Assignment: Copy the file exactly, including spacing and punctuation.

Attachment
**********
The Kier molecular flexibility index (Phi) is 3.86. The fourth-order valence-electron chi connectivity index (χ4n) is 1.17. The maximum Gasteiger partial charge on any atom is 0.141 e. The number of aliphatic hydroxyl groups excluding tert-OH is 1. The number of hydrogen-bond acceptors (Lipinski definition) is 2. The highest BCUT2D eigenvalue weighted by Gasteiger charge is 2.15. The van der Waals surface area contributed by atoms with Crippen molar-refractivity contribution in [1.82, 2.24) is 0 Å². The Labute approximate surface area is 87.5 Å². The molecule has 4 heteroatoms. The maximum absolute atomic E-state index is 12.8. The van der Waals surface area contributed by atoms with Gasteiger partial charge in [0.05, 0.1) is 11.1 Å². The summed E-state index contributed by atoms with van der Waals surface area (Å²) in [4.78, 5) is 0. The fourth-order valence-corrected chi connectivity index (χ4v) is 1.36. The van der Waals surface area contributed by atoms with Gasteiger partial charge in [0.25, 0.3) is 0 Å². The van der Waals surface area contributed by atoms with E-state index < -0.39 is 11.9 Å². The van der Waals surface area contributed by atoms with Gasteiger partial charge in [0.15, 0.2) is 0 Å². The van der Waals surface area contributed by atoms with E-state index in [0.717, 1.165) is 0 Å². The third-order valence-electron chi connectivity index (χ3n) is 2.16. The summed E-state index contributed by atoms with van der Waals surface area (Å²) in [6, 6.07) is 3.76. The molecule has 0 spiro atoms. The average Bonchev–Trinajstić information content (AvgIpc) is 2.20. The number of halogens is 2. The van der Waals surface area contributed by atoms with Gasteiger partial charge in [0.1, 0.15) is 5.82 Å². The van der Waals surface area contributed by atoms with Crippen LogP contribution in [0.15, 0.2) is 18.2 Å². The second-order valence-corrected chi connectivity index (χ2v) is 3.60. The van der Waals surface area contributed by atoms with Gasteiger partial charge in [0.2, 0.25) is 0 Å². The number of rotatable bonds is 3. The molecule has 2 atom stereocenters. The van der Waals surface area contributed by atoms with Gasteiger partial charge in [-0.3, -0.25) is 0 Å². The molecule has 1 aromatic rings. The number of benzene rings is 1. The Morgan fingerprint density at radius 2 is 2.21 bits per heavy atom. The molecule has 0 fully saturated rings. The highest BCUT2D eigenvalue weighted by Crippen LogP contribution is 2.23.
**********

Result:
The Kier molecular flexibility index (Phi) is 3.86. The fourth-order valence-electron chi connectivity index (χ4n) is 1.17. The maximum Gasteiger partial charge on any atom is 0.141 e. The number of aliphatic hydroxyl groups excluding tert-OH is 1. The number of hydrogen-bond acceptors (Lipinski definition) is 2. The highest BCUT2D eigenvalue weighted by Gasteiger charge is 2.15. The van der Waals surface area contributed by atoms with Crippen molar-refractivity contribution in [1.82, 2.24) is 0 Å². The Labute approximate surface area is 87.5 Å². The molecule has 4 heteroatoms. The maximum absolute atomic E-state index is 12.8. The van der Waals surface area contributed by atoms with Gasteiger partial charge in [0.05, 0.1) is 11.1 Å². The summed E-state index contributed by atoms with van der Waals surface area (Å²) in [4.78, 5) is 0. The fourth-order valence-corrected chi connectivity index (χ4v) is 1.36. The van der Waals surface area contributed by atoms with Gasteiger partial charge in [0.25, 0.3) is 0 Å². The van der Waals surface area contributed by atoms with E-state index < -0.39 is 11.9 Å². The van der Waals surface area contributed by atoms with Gasteiger partial charge in [0.15, 0.2) is 0 Å². The van der Waals surface area contributed by atoms with E-state index in [0.717, 1.165) is 0 Å². The third-order valence-electron chi connectivity index (χ3n) is 2.16. The summed E-state index contributed by atoms with van der Waals surface area (Å²) in [6, 6.07) is 3.76. The molecule has 0 spiro atoms. The average Bonchev–Trinajstić information content (AvgIpc) is 2.20. The number of halogens is 2. The van der Waals surface area contributed by atoms with Gasteiger partial charge in [0.1, 0.15) is 5.82 Å². The van der Waals surface area contributed by atoms with Crippen LogP contribution in [0.15, 0.2) is 18.2 Å². The second-order valence-corrected chi connectivity index (χ2v) is 3.60. The van der Waals surface area contributed by atoms with Gasteiger partial charge in [0.2, 0.25) is 0 Å². The number of rotatable bonds is 3. The molecule has 2 atom stereocenters. The van der Waals surface area contributed by atoms with Gasteiger partial charge in [-0.3, -0.25) is 0 Å². The molecule has 1 aromatic rings. The number of benzene rings is 1. The Morgan fingerprint density at radius 2 is 2.21 bits per heavy atom. The molecule has 0 fully saturated rings. The highest BCUT2D eigenvalue weighted by Crippen LogP contribution is 2.23.